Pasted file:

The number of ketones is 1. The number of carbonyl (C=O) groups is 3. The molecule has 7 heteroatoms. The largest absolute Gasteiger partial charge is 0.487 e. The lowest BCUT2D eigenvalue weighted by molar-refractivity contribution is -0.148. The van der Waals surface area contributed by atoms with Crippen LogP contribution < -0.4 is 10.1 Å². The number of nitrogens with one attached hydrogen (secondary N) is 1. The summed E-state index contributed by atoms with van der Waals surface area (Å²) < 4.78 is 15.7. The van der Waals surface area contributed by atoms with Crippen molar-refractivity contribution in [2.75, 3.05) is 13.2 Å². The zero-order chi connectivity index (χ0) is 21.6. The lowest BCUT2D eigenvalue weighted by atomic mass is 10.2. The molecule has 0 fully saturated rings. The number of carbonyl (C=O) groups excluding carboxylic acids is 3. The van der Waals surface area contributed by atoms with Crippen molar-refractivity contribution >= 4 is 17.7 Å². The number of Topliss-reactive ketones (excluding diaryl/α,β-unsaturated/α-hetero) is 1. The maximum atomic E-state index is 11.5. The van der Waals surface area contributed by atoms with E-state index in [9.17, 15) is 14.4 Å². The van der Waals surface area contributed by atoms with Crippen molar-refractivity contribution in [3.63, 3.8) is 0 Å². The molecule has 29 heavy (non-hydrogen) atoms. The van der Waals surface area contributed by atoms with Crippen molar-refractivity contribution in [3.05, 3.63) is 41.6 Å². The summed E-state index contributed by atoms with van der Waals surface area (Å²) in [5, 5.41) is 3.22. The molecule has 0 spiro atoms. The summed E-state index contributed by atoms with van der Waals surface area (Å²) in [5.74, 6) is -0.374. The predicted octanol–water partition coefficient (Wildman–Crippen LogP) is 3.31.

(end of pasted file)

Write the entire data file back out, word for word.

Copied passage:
The number of ketones is 1. The number of carbonyl (C=O) groups is 3. The molecule has 7 heteroatoms. The largest absolute Gasteiger partial charge is 0.487 e. The lowest BCUT2D eigenvalue weighted by molar-refractivity contribution is -0.148. The van der Waals surface area contributed by atoms with Crippen LogP contribution < -0.4 is 10.1 Å². The number of nitrogens with one attached hydrogen (secondary N) is 1. The summed E-state index contributed by atoms with van der Waals surface area (Å²) < 4.78 is 15.7. The van der Waals surface area contributed by atoms with Crippen molar-refractivity contribution in [2.75, 3.05) is 13.2 Å². The zero-order chi connectivity index (χ0) is 21.6. The lowest BCUT2D eigenvalue weighted by atomic mass is 10.2. The molecule has 0 fully saturated rings. The number of carbonyl (C=O) groups excluding carboxylic acids is 3. The van der Waals surface area contributed by atoms with Crippen molar-refractivity contribution >= 4 is 17.7 Å². The number of Topliss-reactive ketones (excluding diaryl/α,β-unsaturated/α-hetero) is 1. The maximum atomic E-state index is 11.5. The van der Waals surface area contributed by atoms with E-state index in [9.17, 15) is 14.4 Å². The van der Waals surface area contributed by atoms with Crippen molar-refractivity contribution in [3.63, 3.8) is 0 Å². The molecule has 29 heavy (non-hydrogen) atoms. The van der Waals surface area contributed by atoms with Crippen molar-refractivity contribution in [3.05, 3.63) is 41.6 Å². The summed E-state index contributed by atoms with van der Waals surface area (Å²) in [5, 5.41) is 3.22. The molecule has 0 spiro atoms. The summed E-state index contributed by atoms with van der Waals surface area (Å²) in [5.74, 6) is -0.374. The predicted octanol–water partition coefficient (Wildman–Crippen LogP) is 3.31.